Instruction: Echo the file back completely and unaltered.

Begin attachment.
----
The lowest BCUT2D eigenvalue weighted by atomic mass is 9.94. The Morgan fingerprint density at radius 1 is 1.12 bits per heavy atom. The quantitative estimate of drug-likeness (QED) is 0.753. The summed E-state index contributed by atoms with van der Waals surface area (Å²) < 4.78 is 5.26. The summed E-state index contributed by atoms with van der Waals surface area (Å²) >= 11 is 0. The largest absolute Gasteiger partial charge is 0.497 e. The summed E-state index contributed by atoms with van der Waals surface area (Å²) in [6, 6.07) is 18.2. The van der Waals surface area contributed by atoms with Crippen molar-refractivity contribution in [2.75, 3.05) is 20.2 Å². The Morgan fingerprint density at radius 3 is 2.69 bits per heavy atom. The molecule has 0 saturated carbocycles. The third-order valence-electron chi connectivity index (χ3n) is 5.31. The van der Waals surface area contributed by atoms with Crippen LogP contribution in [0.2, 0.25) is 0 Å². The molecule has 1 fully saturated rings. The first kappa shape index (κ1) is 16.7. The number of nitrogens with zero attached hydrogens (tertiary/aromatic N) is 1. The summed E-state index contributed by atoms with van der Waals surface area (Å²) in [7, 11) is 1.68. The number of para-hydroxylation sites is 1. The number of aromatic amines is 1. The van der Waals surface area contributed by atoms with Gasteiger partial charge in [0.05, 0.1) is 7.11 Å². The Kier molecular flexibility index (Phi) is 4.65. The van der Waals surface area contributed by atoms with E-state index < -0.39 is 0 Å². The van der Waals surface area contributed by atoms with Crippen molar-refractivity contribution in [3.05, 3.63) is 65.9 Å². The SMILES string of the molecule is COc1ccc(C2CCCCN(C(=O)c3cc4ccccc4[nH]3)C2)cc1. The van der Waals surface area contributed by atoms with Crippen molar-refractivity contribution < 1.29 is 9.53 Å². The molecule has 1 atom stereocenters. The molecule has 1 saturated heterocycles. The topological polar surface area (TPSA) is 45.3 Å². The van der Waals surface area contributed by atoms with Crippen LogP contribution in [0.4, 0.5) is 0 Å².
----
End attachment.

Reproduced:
The lowest BCUT2D eigenvalue weighted by atomic mass is 9.94. The Morgan fingerprint density at radius 1 is 1.12 bits per heavy atom. The quantitative estimate of drug-likeness (QED) is 0.753. The summed E-state index contributed by atoms with van der Waals surface area (Å²) < 4.78 is 5.26. The summed E-state index contributed by atoms with van der Waals surface area (Å²) >= 11 is 0. The largest absolute Gasteiger partial charge is 0.497 e. The summed E-state index contributed by atoms with van der Waals surface area (Å²) in [6, 6.07) is 18.2. The van der Waals surface area contributed by atoms with Crippen molar-refractivity contribution in [2.75, 3.05) is 20.2 Å². The Morgan fingerprint density at radius 3 is 2.69 bits per heavy atom. The molecule has 0 saturated carbocycles. The third-order valence-electron chi connectivity index (χ3n) is 5.31. The van der Waals surface area contributed by atoms with Crippen LogP contribution in [0.2, 0.25) is 0 Å². The molecule has 1 fully saturated rings. The first kappa shape index (κ1) is 16.7. The number of nitrogens with zero attached hydrogens (tertiary/aromatic N) is 1. The summed E-state index contributed by atoms with van der Waals surface area (Å²) in [7, 11) is 1.68. The number of para-hydroxylation sites is 1. The number of aromatic amines is 1. The van der Waals surface area contributed by atoms with Gasteiger partial charge in [0.05, 0.1) is 7.11 Å². The Kier molecular flexibility index (Phi) is 4.65. The van der Waals surface area contributed by atoms with E-state index < -0.39 is 0 Å². The van der Waals surface area contributed by atoms with Crippen molar-refractivity contribution in [3.05, 3.63) is 65.9 Å². The SMILES string of the molecule is COc1ccc(C2CCCCN(C(=O)c3cc4ccccc4[nH]3)C2)cc1. The van der Waals surface area contributed by atoms with Crippen molar-refractivity contribution < 1.29 is 9.53 Å². The molecule has 1 atom stereocenters. The molecule has 1 saturated heterocycles. The topological polar surface area (TPSA) is 45.3 Å². The van der Waals surface area contributed by atoms with Crippen LogP contribution in [0.4, 0.5) is 0 Å².